Africa Scene: Peter Kimani

An Eye-Opening Collection Set in Nairobi

By Michael Sears

In their City Noir series, Akashic Books has been bringing out some eye-opening collections from Africa. The first sub-Saharan volume was Lagos Noir, fascinating in its diversity and uniform high quality. Accra Noir and Addis Ababa Noir are ahead—but NAIROBI NOIR is here now. The editor, Peter Kimani, is a leading Kenyan journalist, academic, poet, and novelist, and his book Dance of the Jakaranda was shortlisted for a number of major prizes. In NAIROBI NOIR, he’s assembled a diverse set of Kenyan authors to take a hard look at their city. As Kimani puts it, “these are very illuminating optics.” Publishers Weekly summed it up this way: “Racial, religious, and class divides are acutely observed in the 14 new stories from Kenyan writers…Crime fiction fans will find much to savor.”

Writing of the city and the collection itself, Kimani concludes his introduction with: “The Green City in the Sun (Nairobi) may have turned into a concrete jungle, but it is still enchanting. And the spirit of its forebears, the hunters and the herders and the hunted, still lives on…”

Part 1, The Hunters, begins with Winfred Kiunga’s “She Dug Two Graves.” It starts with the brutal murder of a young man, but the story is about his sister’s bittersweet revenge.

Kevin Mwachiro is a broadcaster, writer, and poet. His story, “Number Sita,” is told by one of three close mates. It’s about the lesbian woman who befriends them. And about coming of age. Unforgettable.

In “Andaki,” banker and author Kinyanjui Kombani tells us of a house of fugitives hiding from the police. The shocking part is why…

Troy Onyango is a lawyer and writer of award-winning short stories. “A Song from a Forgotten Place” is the tale of what it means to be a homeless woman on the streets of Nairobi.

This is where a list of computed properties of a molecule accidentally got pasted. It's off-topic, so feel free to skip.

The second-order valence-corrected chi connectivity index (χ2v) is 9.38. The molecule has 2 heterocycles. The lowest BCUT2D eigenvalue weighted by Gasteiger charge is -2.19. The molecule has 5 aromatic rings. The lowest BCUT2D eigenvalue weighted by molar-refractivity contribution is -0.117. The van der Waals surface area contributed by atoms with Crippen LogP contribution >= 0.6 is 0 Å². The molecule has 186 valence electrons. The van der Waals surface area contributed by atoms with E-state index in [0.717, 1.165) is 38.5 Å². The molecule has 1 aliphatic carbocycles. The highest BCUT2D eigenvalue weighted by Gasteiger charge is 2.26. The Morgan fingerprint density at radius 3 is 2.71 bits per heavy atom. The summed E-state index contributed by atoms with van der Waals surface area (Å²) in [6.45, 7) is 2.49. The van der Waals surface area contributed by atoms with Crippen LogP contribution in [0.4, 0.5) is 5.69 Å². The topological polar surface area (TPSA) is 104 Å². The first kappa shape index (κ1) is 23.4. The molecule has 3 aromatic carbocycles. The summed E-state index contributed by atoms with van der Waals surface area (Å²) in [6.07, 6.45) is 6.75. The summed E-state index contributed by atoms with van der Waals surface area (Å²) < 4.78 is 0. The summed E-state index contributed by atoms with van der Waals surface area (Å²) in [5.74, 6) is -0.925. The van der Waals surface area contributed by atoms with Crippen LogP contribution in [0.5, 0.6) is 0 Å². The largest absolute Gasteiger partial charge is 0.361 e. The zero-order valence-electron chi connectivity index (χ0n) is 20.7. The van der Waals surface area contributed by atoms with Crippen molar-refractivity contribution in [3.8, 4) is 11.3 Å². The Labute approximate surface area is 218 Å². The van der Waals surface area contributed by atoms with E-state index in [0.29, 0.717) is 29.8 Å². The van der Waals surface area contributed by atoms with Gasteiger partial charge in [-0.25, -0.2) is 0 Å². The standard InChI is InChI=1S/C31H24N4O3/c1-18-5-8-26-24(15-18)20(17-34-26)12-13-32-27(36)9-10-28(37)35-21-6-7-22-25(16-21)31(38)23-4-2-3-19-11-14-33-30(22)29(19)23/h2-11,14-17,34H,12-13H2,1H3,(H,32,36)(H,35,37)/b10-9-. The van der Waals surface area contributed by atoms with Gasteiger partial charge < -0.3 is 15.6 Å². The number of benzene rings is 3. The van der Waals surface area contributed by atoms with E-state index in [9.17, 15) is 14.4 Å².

Winner of the Caine Prize for African Writing, Makena Onjerika tells us what goes on in a “Mathree”one of the ubiquitous minibus taxis that ply their trade around African cities with little regard for the rules of the road or the safety of their passengers.

Peter Kimani himself kicks off Part II, The Hunted, with “Blood Sister.” A classic love triangle story? Anything but.

Peter Kimani
Photo credit: Boniface Mwangi

Faith Oneya’s “Say You Are Not My Son” and Wanjikũ wa Ngũgĩ’s “For Our Mothers” are sad stories of where good intentions force you when you’re desperately poor.

“Plot Ten” by Caroline Mose takes us to a plot in Mathare where the residents protect themselves, except from the police. Then a murder happens.

Rasna Warah’s “Have Another Roti” shows how you don’t have to be forced from your homeland to be a refugee. Warah has worked with the United Nations and authored five nonfiction books, including Mogadishu Then and Now. She knows what she’s writing about.

Part III, The Herders, starts with J. E. Sibi-Okumu’s “Belonging.” He has wide talents as an actor, playwright, and columnist. This is his first attempt at a short story. Clearly his talents extend to that too.

Ngũgĩ wa Thiong’o is one of the world’s leading writers of literature and has been nominated for the Nobel Prize more than once. “The Hermit in the Helmet” is deep and delightful. The premise is fantastic, but the people and what motivates them are all too real.

Stanley Gazemba is a prize-winning novelist. “Turn on the Lights” features two women trying to make ends meet by selling illicit alcohol. Once the police catch them, it all goes awry.

The last story in the collection is by Ngumi Kibera, a prolific writer of fiction. “The Night Beat” is about the police again, but here we meet an honest one for a change.

In this interview with The Big Thrill, Kimani shares insight behind the construction of this eye-opening anthology.